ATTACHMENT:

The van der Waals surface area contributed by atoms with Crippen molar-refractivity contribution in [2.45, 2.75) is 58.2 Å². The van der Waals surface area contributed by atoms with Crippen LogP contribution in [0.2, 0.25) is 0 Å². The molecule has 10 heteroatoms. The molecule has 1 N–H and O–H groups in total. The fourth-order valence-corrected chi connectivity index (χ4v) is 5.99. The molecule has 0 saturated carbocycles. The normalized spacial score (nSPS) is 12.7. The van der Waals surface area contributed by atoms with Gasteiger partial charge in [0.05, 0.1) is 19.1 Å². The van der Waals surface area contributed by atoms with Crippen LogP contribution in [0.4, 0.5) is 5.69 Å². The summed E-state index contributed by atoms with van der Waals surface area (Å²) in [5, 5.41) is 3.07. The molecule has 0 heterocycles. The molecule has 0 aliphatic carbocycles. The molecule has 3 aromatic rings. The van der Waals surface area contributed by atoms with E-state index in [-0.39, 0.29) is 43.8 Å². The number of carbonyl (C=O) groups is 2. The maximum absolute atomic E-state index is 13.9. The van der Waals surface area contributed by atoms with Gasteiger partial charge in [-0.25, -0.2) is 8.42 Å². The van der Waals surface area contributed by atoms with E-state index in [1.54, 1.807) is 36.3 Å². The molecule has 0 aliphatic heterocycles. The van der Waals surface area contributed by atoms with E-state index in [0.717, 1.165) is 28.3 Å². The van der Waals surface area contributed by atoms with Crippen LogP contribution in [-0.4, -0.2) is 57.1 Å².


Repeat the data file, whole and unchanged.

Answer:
The van der Waals surface area contributed by atoms with Crippen molar-refractivity contribution in [2.45, 2.75) is 58.2 Å². The van der Waals surface area contributed by atoms with Crippen LogP contribution in [0.2, 0.25) is 0 Å². The molecule has 10 heteroatoms. The molecule has 1 N–H and O–H groups in total. The fourth-order valence-corrected chi connectivity index (χ4v) is 5.99. The molecule has 0 saturated carbocycles. The normalized spacial score (nSPS) is 12.7. The van der Waals surface area contributed by atoms with Gasteiger partial charge in [0.05, 0.1) is 19.1 Å². The van der Waals surface area contributed by atoms with Crippen LogP contribution in [0.4, 0.5) is 5.69 Å². The summed E-state index contributed by atoms with van der Waals surface area (Å²) in [5, 5.41) is 3.07. The molecule has 0 heterocycles. The molecule has 0 aliphatic carbocycles. The molecule has 3 aromatic rings. The van der Waals surface area contributed by atoms with E-state index in [-0.39, 0.29) is 43.8 Å². The number of carbonyl (C=O) groups is 2. The maximum absolute atomic E-state index is 13.9. The van der Waals surface area contributed by atoms with Gasteiger partial charge in [-0.25, -0.2) is 8.42 Å². The van der Waals surface area contributed by atoms with E-state index in [1.54, 1.807) is 36.3 Å². The molecule has 0 aliphatic heterocycles. The van der Waals surface area contributed by atoms with E-state index in [0.717, 1.165) is 28.3 Å². The van der Waals surface area contributed by atoms with Crippen LogP contribution in [-0.4, -0.2) is 57.1 Å².